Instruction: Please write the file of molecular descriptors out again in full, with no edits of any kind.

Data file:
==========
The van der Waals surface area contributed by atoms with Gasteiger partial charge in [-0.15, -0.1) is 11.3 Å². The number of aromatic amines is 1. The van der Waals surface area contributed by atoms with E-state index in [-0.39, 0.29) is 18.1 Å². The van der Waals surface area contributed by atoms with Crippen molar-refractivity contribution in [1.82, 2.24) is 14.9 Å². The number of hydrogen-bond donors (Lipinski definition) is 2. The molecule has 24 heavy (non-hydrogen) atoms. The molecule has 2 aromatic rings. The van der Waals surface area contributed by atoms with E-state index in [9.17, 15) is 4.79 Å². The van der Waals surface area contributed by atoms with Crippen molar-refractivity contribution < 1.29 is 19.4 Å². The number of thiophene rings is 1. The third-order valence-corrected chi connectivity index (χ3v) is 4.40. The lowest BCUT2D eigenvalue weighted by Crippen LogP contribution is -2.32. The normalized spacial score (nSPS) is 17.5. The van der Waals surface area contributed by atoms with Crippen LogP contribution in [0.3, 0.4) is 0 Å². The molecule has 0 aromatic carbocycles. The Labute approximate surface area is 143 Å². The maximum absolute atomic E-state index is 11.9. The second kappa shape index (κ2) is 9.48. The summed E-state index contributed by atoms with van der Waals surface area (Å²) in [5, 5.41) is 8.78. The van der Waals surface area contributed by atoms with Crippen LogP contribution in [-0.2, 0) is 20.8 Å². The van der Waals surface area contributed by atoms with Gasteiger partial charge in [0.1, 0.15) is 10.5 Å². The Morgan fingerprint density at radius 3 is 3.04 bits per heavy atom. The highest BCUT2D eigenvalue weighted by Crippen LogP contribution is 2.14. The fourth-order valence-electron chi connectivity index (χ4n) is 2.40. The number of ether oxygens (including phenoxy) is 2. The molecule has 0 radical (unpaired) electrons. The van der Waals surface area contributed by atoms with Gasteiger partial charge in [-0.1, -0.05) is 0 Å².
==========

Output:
The van der Waals surface area contributed by atoms with Gasteiger partial charge in [-0.15, -0.1) is 11.3 Å². The number of aromatic amines is 1. The van der Waals surface area contributed by atoms with E-state index in [-0.39, 0.29) is 18.1 Å². The van der Waals surface area contributed by atoms with Crippen molar-refractivity contribution in [1.82, 2.24) is 14.9 Å². The number of hydrogen-bond donors (Lipinski definition) is 2. The molecule has 24 heavy (non-hydrogen) atoms. The molecule has 2 aromatic rings. The van der Waals surface area contributed by atoms with E-state index in [9.17, 15) is 4.79 Å². The van der Waals surface area contributed by atoms with Crippen molar-refractivity contribution < 1.29 is 19.4 Å². The number of thiophene rings is 1. The third-order valence-corrected chi connectivity index (χ3v) is 4.40. The lowest BCUT2D eigenvalue weighted by Crippen LogP contribution is -2.32. The normalized spacial score (nSPS) is 17.5. The van der Waals surface area contributed by atoms with Crippen LogP contribution in [0.3, 0.4) is 0 Å². The molecule has 0 aromatic carbocycles. The Labute approximate surface area is 143 Å². The maximum absolute atomic E-state index is 11.9. The second kappa shape index (κ2) is 9.48. The summed E-state index contributed by atoms with van der Waals surface area (Å²) in [5, 5.41) is 8.78. The van der Waals surface area contributed by atoms with Crippen LogP contribution in [-0.2, 0) is 20.8 Å². The van der Waals surface area contributed by atoms with Gasteiger partial charge in [0.1, 0.15) is 10.5 Å². The Morgan fingerprint density at radius 3 is 3.04 bits per heavy atom. The highest BCUT2D eigenvalue weighted by Crippen LogP contribution is 2.14. The fourth-order valence-electron chi connectivity index (χ4n) is 2.40. The number of ether oxygens (including phenoxy) is 2. The molecule has 0 radical (unpaired) electrons. The van der Waals surface area contributed by atoms with Gasteiger partial charge in [-0.1, -0.05) is 0 Å².